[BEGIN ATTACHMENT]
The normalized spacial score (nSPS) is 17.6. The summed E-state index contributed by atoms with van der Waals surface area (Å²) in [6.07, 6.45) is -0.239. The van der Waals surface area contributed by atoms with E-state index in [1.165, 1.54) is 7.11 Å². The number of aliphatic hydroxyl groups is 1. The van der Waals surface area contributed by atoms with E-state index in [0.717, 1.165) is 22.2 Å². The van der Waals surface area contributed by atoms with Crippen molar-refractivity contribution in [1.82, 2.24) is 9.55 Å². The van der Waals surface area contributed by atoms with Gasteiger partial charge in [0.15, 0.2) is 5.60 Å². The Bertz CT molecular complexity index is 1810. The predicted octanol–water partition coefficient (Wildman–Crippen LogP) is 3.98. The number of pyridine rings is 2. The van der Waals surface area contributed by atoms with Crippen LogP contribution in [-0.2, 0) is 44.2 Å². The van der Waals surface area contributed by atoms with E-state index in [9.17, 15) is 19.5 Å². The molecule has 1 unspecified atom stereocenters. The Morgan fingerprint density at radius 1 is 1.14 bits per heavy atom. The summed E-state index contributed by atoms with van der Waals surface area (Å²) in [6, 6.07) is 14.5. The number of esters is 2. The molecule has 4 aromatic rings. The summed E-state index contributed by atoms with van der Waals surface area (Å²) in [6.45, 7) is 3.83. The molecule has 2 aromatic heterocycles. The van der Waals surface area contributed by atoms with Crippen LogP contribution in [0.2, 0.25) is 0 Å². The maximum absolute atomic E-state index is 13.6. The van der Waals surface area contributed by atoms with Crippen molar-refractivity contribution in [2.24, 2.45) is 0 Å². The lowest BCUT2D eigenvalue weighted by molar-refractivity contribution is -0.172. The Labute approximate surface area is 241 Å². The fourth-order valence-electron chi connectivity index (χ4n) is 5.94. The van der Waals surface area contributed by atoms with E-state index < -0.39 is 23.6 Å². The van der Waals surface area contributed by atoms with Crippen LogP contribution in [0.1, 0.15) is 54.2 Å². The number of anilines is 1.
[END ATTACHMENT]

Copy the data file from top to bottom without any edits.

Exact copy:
The normalized spacial score (nSPS) is 17.6. The summed E-state index contributed by atoms with van der Waals surface area (Å²) in [6.07, 6.45) is -0.239. The van der Waals surface area contributed by atoms with E-state index in [1.165, 1.54) is 7.11 Å². The number of aliphatic hydroxyl groups is 1. The van der Waals surface area contributed by atoms with E-state index in [0.717, 1.165) is 22.2 Å². The van der Waals surface area contributed by atoms with Crippen molar-refractivity contribution in [1.82, 2.24) is 9.55 Å². The van der Waals surface area contributed by atoms with Gasteiger partial charge in [0.15, 0.2) is 5.60 Å². The Bertz CT molecular complexity index is 1810. The predicted octanol–water partition coefficient (Wildman–Crippen LogP) is 3.98. The number of pyridine rings is 2. The van der Waals surface area contributed by atoms with Crippen LogP contribution in [-0.2, 0) is 44.2 Å². The van der Waals surface area contributed by atoms with E-state index in [9.17, 15) is 19.5 Å². The molecule has 1 unspecified atom stereocenters. The Morgan fingerprint density at radius 1 is 1.14 bits per heavy atom. The summed E-state index contributed by atoms with van der Waals surface area (Å²) in [6, 6.07) is 14.5. The number of esters is 2. The molecule has 4 aromatic rings. The summed E-state index contributed by atoms with van der Waals surface area (Å²) in [6.45, 7) is 3.83. The molecule has 2 aromatic heterocycles. The van der Waals surface area contributed by atoms with Crippen LogP contribution in [0.2, 0.25) is 0 Å². The maximum absolute atomic E-state index is 13.6. The van der Waals surface area contributed by atoms with Crippen molar-refractivity contribution in [2.24, 2.45) is 0 Å². The lowest BCUT2D eigenvalue weighted by molar-refractivity contribution is -0.172. The Labute approximate surface area is 241 Å². The fourth-order valence-electron chi connectivity index (χ4n) is 5.94. The van der Waals surface area contributed by atoms with E-state index < -0.39 is 23.6 Å². The van der Waals surface area contributed by atoms with Crippen LogP contribution in [0.1, 0.15) is 54.2 Å². The number of anilines is 1.